Review by Brad Green:
James Bond might have wrestled with the SPECTRE of world-domination hungry
megalomaniacs, but I doubt he could have won WWII for Britain. That was a job for the real
intelligence behind Intelligence. Of course whether you’re a rakish action agent, or
a mathematical geek, the one thing anyone in the espionage caper truly needs is a John
Barry score. Play your part to the tune of the master melodist and you know that
he’ll bring a romantic twist to the danger that means you’re bound to get lucky
in both love and war.
Or that’s the theory. But Barry’s score here is no predictable mix of 007 and
Dances With Wolves. He’s too savvy a composer to indulge in a complex cocktail when
something more along the lines of the driest martini is in order. To clarify: it is not
that the two scores mentioned are in any way flawed. In fact, they’re among the
finest soundtracks in cinematic history; but the potential booby trap for Barry was that
the genre of this film seems to be asking for an instant emotion-grabber, while its nuance
required something else. Barry twigged, aimed for something subtler, and it works.
If it’s romantic to hold hands it the rain, what can one say about the
vicissitudes of love against a backdrop of war? That it is damn dangerous terrain for a
drop into unmitigated sentimentality, that’s what. So Barry reigns in his sweeping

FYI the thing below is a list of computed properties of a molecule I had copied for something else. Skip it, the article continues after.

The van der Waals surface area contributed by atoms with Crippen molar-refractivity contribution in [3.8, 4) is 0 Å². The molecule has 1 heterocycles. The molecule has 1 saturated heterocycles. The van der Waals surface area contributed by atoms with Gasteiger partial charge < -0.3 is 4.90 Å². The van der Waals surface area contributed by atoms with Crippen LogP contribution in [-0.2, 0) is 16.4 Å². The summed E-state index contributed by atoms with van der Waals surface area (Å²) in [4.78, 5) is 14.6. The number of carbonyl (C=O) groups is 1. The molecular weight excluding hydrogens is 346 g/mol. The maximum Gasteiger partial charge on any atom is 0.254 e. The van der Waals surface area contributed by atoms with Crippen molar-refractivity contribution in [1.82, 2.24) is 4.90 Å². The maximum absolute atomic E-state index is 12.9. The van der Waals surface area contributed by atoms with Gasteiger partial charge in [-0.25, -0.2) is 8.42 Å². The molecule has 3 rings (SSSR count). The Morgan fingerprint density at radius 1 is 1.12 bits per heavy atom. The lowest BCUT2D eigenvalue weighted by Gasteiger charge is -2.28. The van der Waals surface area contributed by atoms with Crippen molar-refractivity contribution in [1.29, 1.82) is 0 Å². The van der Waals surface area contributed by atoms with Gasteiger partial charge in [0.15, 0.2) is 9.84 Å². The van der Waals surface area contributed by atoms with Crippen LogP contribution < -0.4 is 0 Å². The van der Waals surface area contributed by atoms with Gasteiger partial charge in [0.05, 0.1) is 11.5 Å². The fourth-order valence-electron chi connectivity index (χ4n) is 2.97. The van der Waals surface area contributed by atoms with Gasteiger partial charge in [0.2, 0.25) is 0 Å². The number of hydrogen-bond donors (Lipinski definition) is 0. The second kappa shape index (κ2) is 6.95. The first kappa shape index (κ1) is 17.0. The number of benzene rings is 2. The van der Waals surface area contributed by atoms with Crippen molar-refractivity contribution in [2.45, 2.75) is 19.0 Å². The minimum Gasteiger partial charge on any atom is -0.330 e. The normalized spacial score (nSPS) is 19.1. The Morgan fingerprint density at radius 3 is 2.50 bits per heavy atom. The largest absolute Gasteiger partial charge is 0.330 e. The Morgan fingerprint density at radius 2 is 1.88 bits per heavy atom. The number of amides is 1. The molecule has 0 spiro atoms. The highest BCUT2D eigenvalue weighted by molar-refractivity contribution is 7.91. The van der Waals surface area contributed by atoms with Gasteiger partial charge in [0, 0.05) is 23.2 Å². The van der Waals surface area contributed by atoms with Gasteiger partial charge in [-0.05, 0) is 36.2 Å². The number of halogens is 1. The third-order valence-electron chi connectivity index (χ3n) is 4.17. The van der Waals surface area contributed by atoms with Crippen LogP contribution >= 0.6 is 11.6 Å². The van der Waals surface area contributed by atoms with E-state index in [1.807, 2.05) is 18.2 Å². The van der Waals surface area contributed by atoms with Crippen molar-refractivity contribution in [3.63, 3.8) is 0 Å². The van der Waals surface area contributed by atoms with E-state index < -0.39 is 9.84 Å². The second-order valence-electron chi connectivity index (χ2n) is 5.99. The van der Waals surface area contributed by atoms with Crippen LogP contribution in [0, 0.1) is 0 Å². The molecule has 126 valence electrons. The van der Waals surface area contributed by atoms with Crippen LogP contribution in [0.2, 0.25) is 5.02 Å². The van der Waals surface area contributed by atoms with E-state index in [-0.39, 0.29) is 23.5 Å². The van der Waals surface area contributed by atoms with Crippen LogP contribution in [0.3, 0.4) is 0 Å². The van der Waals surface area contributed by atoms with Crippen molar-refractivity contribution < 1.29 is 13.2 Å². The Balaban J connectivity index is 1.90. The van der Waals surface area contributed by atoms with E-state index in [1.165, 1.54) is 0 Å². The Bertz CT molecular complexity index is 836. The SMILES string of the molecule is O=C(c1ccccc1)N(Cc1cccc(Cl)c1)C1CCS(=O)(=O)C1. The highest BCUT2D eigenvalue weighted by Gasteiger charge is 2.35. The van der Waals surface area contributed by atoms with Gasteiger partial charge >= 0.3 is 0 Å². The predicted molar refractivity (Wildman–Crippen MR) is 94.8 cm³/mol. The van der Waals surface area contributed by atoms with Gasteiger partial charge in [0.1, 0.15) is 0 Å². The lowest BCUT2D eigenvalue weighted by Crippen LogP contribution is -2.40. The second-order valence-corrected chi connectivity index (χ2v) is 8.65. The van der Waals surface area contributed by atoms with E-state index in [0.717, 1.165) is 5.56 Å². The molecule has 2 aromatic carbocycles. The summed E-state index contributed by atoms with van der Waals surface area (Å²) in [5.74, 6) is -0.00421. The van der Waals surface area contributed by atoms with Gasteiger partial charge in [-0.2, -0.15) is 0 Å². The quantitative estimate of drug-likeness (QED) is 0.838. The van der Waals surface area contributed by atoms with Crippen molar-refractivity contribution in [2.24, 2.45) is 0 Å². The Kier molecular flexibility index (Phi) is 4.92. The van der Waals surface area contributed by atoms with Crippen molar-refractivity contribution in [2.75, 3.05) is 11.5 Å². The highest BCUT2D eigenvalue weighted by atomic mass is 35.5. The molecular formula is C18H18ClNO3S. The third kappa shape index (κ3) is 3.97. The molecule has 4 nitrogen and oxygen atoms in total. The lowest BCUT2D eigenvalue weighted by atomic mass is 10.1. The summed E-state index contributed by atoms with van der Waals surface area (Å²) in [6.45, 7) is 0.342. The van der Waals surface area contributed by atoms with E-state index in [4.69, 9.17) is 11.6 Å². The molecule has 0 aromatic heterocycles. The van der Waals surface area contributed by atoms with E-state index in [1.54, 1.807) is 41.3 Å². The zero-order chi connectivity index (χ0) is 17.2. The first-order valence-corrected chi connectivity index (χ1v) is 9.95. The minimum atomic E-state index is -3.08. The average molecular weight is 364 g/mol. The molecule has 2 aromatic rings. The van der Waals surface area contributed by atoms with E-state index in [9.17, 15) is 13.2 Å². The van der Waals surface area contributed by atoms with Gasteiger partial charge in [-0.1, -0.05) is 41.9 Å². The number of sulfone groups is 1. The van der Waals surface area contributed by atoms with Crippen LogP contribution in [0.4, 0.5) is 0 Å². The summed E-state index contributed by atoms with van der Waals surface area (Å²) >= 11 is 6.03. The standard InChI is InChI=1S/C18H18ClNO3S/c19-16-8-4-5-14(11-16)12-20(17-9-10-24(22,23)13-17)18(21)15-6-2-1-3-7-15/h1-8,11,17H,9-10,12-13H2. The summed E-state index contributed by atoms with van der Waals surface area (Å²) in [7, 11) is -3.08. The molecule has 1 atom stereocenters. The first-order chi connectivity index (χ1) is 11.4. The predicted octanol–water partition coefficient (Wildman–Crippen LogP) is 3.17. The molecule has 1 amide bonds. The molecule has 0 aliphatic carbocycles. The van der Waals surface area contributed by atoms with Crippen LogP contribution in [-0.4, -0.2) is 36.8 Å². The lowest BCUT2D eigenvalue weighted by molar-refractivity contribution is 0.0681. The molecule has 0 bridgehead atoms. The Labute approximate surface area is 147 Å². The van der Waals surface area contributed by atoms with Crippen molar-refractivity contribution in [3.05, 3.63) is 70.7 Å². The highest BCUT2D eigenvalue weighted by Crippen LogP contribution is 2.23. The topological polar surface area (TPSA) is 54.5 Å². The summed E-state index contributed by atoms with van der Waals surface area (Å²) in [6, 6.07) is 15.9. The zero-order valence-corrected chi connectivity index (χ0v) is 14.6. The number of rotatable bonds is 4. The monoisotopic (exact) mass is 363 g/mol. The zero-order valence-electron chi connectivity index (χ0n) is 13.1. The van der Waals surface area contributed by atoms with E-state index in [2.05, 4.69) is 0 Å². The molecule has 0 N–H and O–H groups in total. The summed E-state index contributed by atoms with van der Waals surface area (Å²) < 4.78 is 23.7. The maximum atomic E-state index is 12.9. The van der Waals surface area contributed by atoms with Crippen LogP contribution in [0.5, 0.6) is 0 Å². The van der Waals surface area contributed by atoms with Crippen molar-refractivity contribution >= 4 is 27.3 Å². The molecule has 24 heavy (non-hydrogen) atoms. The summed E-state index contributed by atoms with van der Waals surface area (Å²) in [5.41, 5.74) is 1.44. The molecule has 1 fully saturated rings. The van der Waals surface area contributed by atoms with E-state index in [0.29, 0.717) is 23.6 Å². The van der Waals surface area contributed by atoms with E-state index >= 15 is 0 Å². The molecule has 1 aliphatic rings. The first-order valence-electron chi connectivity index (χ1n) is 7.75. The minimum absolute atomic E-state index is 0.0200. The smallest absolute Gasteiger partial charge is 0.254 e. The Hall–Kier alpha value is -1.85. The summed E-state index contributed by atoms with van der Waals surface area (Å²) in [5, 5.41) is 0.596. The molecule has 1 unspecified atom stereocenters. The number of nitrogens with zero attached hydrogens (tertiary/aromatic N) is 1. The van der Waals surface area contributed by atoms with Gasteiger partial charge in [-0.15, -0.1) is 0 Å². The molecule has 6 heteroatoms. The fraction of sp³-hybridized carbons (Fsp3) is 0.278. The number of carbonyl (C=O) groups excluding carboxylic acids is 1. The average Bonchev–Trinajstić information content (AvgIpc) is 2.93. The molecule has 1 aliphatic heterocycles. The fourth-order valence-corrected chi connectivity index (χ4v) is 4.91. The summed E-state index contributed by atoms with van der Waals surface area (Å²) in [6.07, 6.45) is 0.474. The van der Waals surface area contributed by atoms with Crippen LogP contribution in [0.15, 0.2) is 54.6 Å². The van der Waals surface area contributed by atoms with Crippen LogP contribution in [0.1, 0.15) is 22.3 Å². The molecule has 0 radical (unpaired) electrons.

motifs and draws forth emotion, slowly and powerfully via sublime understatement.
The central piano theme here seems a trifle simple and limited when we first hear it.
As it weaves through the score as a whole, however, it leaves an indelible imprint. A
tangible soundscape unfolds, gradually and completely, with peaks and valleys in all the
right places. Barry is still quite capable of overwhelming our emotions at the right
moments, and these come in cues such as the short, riveting proclamations of Wigram
Arrives which segue to the score’s longest individual cue, The Convoy. This
superlative cue flows along a melodic path that seems to chart irresistible waters, only
there are accents of foghorn-like brass undermining the romantic swirl, and we sense that
there are U-boats beneath the waves of strings.
The score does have its moments of pure drama, like the relentless pizzicato stabs of
Police Chase, and the sly, perhaps ironic, Bond-like flourish that serves as the coda to
The Train; but it is there delivery in measured doses that draws taught a quiet tension.
Complementing Barry’s score are three additional tracks, unobtrusively positioned
after the End Credits cue. A brass band double-time jazz ditty and the achingly poignant
You’ll Never Know -- replete with the authentic old crackle of 1940s radio or vintage
record player – are nostalgic and touching, while Vaughan Williams string variation
of Dives & Lazarus is simply a masterpiece.
You mightn’t find quite what you expect on this soundtrack. But just like
Bletchley Park it is a quiet, yet Colossal achiever.
Published February 21, 2002